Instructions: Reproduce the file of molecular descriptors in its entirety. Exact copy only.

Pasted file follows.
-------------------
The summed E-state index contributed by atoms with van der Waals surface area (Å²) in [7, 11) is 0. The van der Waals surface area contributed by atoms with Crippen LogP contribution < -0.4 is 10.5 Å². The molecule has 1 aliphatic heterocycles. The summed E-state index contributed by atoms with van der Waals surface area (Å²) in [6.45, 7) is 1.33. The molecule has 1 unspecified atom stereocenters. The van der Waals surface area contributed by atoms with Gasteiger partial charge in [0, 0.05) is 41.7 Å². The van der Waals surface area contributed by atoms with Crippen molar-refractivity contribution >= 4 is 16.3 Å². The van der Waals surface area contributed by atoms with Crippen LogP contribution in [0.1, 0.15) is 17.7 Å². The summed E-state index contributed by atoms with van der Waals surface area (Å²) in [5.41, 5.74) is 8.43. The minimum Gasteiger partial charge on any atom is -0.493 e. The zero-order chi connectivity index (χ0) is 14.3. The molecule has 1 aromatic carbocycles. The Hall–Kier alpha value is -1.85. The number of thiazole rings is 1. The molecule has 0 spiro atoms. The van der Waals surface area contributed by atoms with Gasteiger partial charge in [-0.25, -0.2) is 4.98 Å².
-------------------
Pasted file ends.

The summed E-state index contributed by atoms with van der Waals surface area (Å²) in [7, 11) is 0. The van der Waals surface area contributed by atoms with Crippen LogP contribution < -0.4 is 10.5 Å². The molecule has 1 aliphatic heterocycles. The summed E-state index contributed by atoms with van der Waals surface area (Å²) in [6.45, 7) is 1.33. The molecule has 1 unspecified atom stereocenters. The van der Waals surface area contributed by atoms with Gasteiger partial charge in [0, 0.05) is 41.7 Å². The van der Waals surface area contributed by atoms with Crippen molar-refractivity contribution >= 4 is 16.3 Å². The van der Waals surface area contributed by atoms with Crippen LogP contribution in [0.1, 0.15) is 17.7 Å². The summed E-state index contributed by atoms with van der Waals surface area (Å²) in [5.41, 5.74) is 8.43. The minimum Gasteiger partial charge on any atom is -0.493 e. The zero-order chi connectivity index (χ0) is 14.3. The molecule has 1 aromatic carbocycles. The Hall–Kier alpha value is -1.85. The number of thiazole rings is 1. The molecule has 0 spiro atoms. The van der Waals surface area contributed by atoms with Gasteiger partial charge in [-0.25, -0.2) is 4.98 Å².